Hugh said...

Good review, Russell - tells it as it was. I can see Jen's point regarding the repartee. The route from Shaw's North Wales Presbyterian childhood to "prairie tortoise" was somewhat convoluted - and he had to be reminded by the band that he had not actually delivered the punchline!

Up with the greats as far as his singing goes, though, no doubt. Shame there weren't more there though, as we noted at the time. The album is excellent too, surprised he did not have a few to sell, even if he does not have a copy of the vinyl double album himself!

JC said...

A great review of a fascinating and multi-layered gig. Some music and musicians have always used their talent to engage with what is happening in the world around them and Ian Shaw is one. He makes no secret of his commitment to a variety of social and political causes and to me that adds to the intensity of his singing. This is not to say he gives political lectures but rather makes his comments with wit and respect and then uses all his vocal ability to transform what sometimes could be fairly ordinary show tunes into something exceptional.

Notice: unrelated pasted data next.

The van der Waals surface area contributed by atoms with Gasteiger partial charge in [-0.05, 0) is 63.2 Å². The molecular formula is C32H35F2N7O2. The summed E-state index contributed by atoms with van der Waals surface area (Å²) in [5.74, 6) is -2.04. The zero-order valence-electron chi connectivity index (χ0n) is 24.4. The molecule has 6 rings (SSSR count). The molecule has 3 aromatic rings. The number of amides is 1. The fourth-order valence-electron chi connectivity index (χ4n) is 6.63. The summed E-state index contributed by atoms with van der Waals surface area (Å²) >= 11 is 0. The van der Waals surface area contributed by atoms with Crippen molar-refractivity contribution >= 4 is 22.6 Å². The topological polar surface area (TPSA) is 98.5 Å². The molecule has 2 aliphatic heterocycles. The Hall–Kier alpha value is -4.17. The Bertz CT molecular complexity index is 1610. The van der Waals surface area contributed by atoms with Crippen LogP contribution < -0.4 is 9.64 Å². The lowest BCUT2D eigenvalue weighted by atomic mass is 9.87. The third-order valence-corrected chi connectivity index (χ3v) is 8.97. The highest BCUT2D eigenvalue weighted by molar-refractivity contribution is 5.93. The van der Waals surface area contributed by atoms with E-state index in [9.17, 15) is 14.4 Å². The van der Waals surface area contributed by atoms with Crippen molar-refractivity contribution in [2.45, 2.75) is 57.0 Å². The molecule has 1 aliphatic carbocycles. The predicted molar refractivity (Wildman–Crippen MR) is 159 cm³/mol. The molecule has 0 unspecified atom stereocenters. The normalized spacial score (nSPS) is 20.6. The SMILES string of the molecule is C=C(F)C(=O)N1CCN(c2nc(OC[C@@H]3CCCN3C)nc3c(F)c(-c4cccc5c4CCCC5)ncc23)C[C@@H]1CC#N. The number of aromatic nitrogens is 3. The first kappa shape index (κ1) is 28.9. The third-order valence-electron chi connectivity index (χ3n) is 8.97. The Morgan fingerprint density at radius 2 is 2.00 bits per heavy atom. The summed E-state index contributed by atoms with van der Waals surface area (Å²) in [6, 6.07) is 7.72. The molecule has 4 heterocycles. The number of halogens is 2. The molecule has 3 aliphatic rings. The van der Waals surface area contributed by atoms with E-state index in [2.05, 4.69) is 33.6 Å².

His last song was a fine example of this. He introduced it by talking about attending the vigil in Soho for those killed in the Orlando shootings and how he had heard that refugees in Calais had also held their own event. He said the song had been written by two gay, Jewish men in the 1950s, both the sons of immigrants and the show ended with him singing beautifully the song from West Side Story, There's a Place for Us.
JC